A wide-ranging indictment was handed down Thursday morning against 13 defendants in the Holyland Towers case. Among those indicted are former Prime Minister Ehud Olmert and former Jerusalem Mayor Uri Lupolianski.
Other suspects in the case include some veterans of Israel's political and business scene, including Danny Dankner of Bank Hapoalim; Ya'akov Efrati, former director of the Israel Lands Administration; Avigdor Kellner, who established and headed the Holyland Park company; Shula Zaken, head of Olmert's office; and others. Many of those indicted worked for or with Olmert when he was mayor of Jerusalem, the period during which the Holyland Park project received permits, and was developed.
The charges claim that the large Holyland Park apartment project, whose towers are visible from all parts of the city, were developed and built as the result of bribery and other corrupt means. The project – which is only halfway finished – was the result of four different approval processes that were rammed through the various planning and building committees, in violation of many of the city's construction and architectural laws.
Prosecutors stressed that the corruption was not an isolated phenomenon in Jerusalem, but a method of doing business, with contractors, landowners, and other high-rolling businesspeople paying their way to approval of projects and permits by bribing officials, including Olmert himself. Among the specific violations, the indictment said, were the significant shortening or even elimination of permit requirements, quashing opposition by citizens' groups, illegally increasing the size, breadth, and purpose of building projects, changes in zoning laws to suit the plans of landowners and contractors, looking aside at construction and pollution violations, and reduction of taxes and fees in exchange for favors.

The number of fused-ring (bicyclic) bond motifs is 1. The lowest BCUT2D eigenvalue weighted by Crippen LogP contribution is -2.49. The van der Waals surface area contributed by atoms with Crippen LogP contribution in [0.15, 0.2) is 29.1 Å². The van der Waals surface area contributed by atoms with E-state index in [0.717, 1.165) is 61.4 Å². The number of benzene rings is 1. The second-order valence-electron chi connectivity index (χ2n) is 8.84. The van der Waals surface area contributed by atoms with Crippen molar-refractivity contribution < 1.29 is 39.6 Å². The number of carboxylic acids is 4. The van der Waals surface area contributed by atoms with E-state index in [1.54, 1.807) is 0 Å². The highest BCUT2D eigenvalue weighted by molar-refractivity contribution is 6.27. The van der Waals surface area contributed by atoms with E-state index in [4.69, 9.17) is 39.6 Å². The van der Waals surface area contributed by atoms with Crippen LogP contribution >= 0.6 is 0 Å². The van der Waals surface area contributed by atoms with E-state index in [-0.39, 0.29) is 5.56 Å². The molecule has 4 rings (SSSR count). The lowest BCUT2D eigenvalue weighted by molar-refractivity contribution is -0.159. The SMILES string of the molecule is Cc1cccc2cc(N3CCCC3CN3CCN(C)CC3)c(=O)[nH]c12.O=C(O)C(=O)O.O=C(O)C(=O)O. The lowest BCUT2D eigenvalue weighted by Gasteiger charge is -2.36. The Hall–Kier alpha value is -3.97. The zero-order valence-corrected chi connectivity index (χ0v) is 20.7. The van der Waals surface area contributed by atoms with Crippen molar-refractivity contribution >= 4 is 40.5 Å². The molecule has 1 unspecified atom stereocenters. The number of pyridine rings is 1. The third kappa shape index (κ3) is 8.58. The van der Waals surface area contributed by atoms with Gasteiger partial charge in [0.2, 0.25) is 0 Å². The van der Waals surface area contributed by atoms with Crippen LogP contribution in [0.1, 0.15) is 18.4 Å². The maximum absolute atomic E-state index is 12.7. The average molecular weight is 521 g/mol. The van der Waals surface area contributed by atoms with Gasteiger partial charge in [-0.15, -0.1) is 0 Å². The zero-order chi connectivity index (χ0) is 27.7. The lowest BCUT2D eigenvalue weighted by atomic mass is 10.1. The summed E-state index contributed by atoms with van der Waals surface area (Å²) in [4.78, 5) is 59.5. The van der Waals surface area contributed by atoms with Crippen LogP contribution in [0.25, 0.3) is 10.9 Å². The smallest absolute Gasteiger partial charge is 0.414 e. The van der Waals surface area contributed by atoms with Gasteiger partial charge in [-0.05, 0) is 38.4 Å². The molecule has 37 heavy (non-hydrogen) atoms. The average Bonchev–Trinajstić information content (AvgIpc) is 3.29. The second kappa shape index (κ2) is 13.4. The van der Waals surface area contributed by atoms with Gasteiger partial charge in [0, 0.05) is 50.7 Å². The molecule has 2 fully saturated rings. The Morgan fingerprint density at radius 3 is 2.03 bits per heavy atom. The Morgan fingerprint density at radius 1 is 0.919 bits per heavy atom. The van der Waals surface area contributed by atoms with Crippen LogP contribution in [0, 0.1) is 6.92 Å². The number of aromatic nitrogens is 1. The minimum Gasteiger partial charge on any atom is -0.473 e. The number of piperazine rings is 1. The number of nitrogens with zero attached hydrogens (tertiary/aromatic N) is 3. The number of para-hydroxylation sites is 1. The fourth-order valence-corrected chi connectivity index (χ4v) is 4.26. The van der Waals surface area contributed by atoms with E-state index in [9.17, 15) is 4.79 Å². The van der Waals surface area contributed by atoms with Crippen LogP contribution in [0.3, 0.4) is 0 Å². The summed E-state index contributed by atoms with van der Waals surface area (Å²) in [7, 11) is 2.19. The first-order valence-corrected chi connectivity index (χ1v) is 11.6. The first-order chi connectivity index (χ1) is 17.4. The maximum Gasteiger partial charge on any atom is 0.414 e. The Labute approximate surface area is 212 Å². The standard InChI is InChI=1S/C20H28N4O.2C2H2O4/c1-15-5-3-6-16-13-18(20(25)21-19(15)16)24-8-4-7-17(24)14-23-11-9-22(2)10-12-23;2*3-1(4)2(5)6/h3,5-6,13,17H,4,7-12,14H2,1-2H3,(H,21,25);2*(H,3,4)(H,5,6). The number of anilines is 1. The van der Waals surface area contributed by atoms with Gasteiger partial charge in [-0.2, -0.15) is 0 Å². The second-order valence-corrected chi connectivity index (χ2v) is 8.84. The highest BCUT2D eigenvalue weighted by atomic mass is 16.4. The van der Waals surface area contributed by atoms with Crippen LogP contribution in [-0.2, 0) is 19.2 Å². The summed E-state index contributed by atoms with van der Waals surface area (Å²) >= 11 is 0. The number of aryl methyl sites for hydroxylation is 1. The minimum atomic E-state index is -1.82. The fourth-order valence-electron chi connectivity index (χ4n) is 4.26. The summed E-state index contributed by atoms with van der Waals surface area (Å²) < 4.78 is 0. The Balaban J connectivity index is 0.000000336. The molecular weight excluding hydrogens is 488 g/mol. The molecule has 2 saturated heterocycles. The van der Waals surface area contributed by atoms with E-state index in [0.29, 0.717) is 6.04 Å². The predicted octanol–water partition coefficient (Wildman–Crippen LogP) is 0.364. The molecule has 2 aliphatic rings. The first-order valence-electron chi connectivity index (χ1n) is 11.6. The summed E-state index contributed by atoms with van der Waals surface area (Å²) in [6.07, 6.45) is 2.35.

While the main portion of the indictment surrounds the construction of the Holyland Park project, it also discusses other incidents of corruption, including land approvals in Eilat, Atlit, Havat Shalem, and other areas.
A spokesperson for the prosecution said that “the seriousness of this indictment stems not just from the large number of corrupt deals it unveils, but the large numbers of elected officials involved in the corruption.”
Amir Dan, a spokesperson for Olmert, called the indictment “shocking. Issuing an indictment now, when Olmert is already on trial for other issues, is shocking by itself, and appears to be an attempt to influence the court against Olmert in the current trial. Olmert has declared numerous times that he never took a bribe, directly or indirectly, and this indictment will not change that fact,” adding that the indictment was issued without allowing Olmert a hearing first.